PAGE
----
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In Memorium

Eugene Edgar Grams (1930-2016): A Son’s Tribute 

Eugene Edgar Grams was born in Rosendale, Wisconsin on 19 September, 1930.  He married Evelyn Phyllis Louton in Potgietersrus, Transvaal, South Africa on 20 March, 1952.  He died peacefully, though after a time of failing health, in Springfield, Missouri on 9 December, 2016.  He is survived by his three sons and six grandchildren.

Our hearts are sad to say goodbye, but we rejoice in the sure hope that Dad’s absence from the body means that he is present with the Lord (2 Corinthians 5:8).  Though we cannot fully comprehend these things on this side of the curtain of death, we believe that Dad is now with his beloved Phyllis, with their daughter, Faith Hope Grams, with his parents, William and Martha, and other family and friends, including Dad's beloved sister, Arlene, who died as a young girl.  We, as Christians, believe that to depart from this life and be with Christ is far better than what we now experience in a fallen world (Philippians 1:23).  And we wait with a sure hope for the resurrection of all those who have died in Christ.  As John wrote, ‘Beloved, we are God's children now, and what we will be has not yet appeared; but we know that when he appears we will be like him, because we shall see him as he is’ (1 John 3.2, ESV).  Dad has fought the good fight, finished the race, and kept the faith (2 Timothy 4:7). 

Dad’s life is the testimony of a faithful steward of God's grace.  Through God's empowerment and by His grace, he accomplished so much as a missionary to South Africa in the years from 1952-2008 in evangelism, by planting about 35 churches, and through establishing Cape College of Theology (now Global School of Theology) in the Western Cape.  He also served in pastoral ministry in the area of Flint, Michigan at Riverside Tabernacle, Trinity Assembly of God, and New Life Christian Fellowship.  His ministry touched many lives.  We are assured that, by God’s grace and through his faith in Jesus Christ (Ephesians 2.8), he will receive the ‘crown of righteousness’ (2 Timothy 4.8).  May we all have such faith in Jesus, live in such hope, and serve him all our days. 

The following chapter is an excerpt from Stewards of Grace: A Reflective, Mission Biography of Eugene and Phyllis Grams in South Africa, 1951-1962 (Eugene, OR: Wipf & Stock, 2010).   It testifies to the power of God to transform lives.  Dad's ministry as a steward of this grace over many years was the most formative experience for my own life and ministry and provided me with a powerful testimony of the power of God to transform lives.  Thanks, Dad.

Chapter Nineteen: God's Gold

Blessed be the God and father of our Lord Jesus Christ, who, in accordance with his great mercy, has given us new birth into a living hope through the resurrection of Jesus Christ from the dead, into an incorruptible inheritance, both undefiled and unfading, kept in the heavenlies for you, who are being kept by the power of God through faith for a salvation ready to be revealed in the final time (1 Peter 1.3–5).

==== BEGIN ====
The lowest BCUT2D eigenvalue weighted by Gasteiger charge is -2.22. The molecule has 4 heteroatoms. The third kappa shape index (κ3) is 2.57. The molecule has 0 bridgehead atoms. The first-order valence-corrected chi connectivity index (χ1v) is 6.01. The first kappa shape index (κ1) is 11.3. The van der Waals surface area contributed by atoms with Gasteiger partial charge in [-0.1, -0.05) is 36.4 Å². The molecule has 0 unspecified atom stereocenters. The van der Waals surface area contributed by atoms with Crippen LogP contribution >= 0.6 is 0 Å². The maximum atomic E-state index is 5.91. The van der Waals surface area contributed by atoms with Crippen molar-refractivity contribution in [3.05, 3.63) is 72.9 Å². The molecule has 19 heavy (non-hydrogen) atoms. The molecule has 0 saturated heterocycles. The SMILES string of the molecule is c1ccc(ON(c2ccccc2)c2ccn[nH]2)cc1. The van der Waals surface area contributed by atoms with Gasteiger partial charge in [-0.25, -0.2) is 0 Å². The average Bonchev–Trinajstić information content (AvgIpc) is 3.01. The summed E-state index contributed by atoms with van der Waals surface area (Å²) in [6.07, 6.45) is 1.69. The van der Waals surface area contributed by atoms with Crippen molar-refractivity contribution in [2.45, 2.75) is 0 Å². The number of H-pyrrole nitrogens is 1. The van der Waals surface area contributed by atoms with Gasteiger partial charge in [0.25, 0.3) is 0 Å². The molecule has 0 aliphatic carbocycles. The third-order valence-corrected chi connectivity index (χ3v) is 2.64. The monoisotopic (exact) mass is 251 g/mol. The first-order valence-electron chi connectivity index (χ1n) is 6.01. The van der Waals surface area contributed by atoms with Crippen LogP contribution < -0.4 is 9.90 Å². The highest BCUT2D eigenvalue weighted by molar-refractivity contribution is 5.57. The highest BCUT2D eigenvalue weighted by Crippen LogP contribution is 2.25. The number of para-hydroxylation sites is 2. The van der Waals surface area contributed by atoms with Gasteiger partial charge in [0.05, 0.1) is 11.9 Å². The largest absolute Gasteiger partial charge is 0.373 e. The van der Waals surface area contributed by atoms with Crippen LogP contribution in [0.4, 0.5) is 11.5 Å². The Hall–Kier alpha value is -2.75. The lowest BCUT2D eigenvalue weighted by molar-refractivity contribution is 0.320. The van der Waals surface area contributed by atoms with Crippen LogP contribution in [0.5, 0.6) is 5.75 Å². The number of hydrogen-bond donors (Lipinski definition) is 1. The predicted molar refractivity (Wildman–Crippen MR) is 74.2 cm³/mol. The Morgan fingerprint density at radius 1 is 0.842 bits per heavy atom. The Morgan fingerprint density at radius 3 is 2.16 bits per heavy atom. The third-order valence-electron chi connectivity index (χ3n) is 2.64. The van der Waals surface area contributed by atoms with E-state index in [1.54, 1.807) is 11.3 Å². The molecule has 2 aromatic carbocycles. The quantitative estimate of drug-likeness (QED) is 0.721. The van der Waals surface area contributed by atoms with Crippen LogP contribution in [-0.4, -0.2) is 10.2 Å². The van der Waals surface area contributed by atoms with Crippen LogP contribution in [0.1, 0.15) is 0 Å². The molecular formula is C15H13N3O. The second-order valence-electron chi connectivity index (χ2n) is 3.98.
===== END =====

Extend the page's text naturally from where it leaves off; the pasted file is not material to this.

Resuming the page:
[Some material is omitted from the chapter in this excerpt.]

Gene’s friend, the Sharpeville, Transvaal–based evangelist, Rev. Philip F. Molefe, had said to him, “Let me do the evangelizing and you do the teaching.”  Gene agreed, and the two men, almost the same age, began plans for what would be known as the Meloding Revival. Gene’s close friend and former colleague in ministry in the northern Transvaal, Johannes Mukwevho, also joined them in the Free State at this time.
When Gene wrote in October, 1960 in the Pentecostal Evangel about the wonderful ministry of God in Meloding earlier that year, he spoke of it as a “revival.”[1]  The revival lasted most of the year.

          [Some material is omitted from the chapter in this excerpt.]

There were already a handful of believers in the Assemblies of God church in Meloding before the revival was planned. They formed a house fellowship with the pastor, Rev. Tsotetse. The tent campaign was, however, an effort by others on behalf of this little church that did not even have a building. Rev. Philip Molefe came from Sharpeville for the initial meetings in March and April of 1960, and then again in August of the same year. Johannes Mukwevho also came down from Louis Trichardt in the northern Transvaal when he heard that a translator was needed for these meetings. He and Philip Molefe had worked together before in Sharpeville, just as he and Gene had also worked so well together.  The Assemblies of God work in Sharpeville began about five years earlier than that in Meloding. The initial converts in the revival campaign led by Molefe totalled 325. They were baptized in the river and then marched through the township singing, “I will follow Jesus.”[2]
The plan was that Molefe would be the primary evangelist, and Gene would be the primary teacher during the revival. Gene would also raise funds, engage the various government officials in securing sites for church buildings, and interact with the police. Rev. Bethuel Mofokeng, also from Sharpeville, came to speak in the meetings, as did several others. One of these was Rev. John Tlotlalemajoe, who organized counselors, that is, people who could talk with those wishing to give their lives to Christ after a service and pray with them. He eventually became the pastor of the church in Thabong, Welkom.[3]  Choirs from established churches came on various nights by bus to sing. Christian films and testimonies also conveyed the Gospel, and Gene later held six weeks of Bible doctrine classes for the new believers. There were speakers who addressed women and children as well. Phyllis Grams had oversight for this work, although, again, a number of persons were involved.
Announcements of the intended meetings began with the help of someone from Mission Aviation. This missionary suggested that pamphlets be drawn up and dropped over Meloding from the air. Gene was not too certain about this approach, but as the man wanted to play a part, he found himself dropping leaflets announcing the meetings from several hundred feet above the township. Later on, Gene was somewhat discouraged when he discovered that the leaflets were being used for toilet paper, but, one way or another, news of the tent meetings did get around.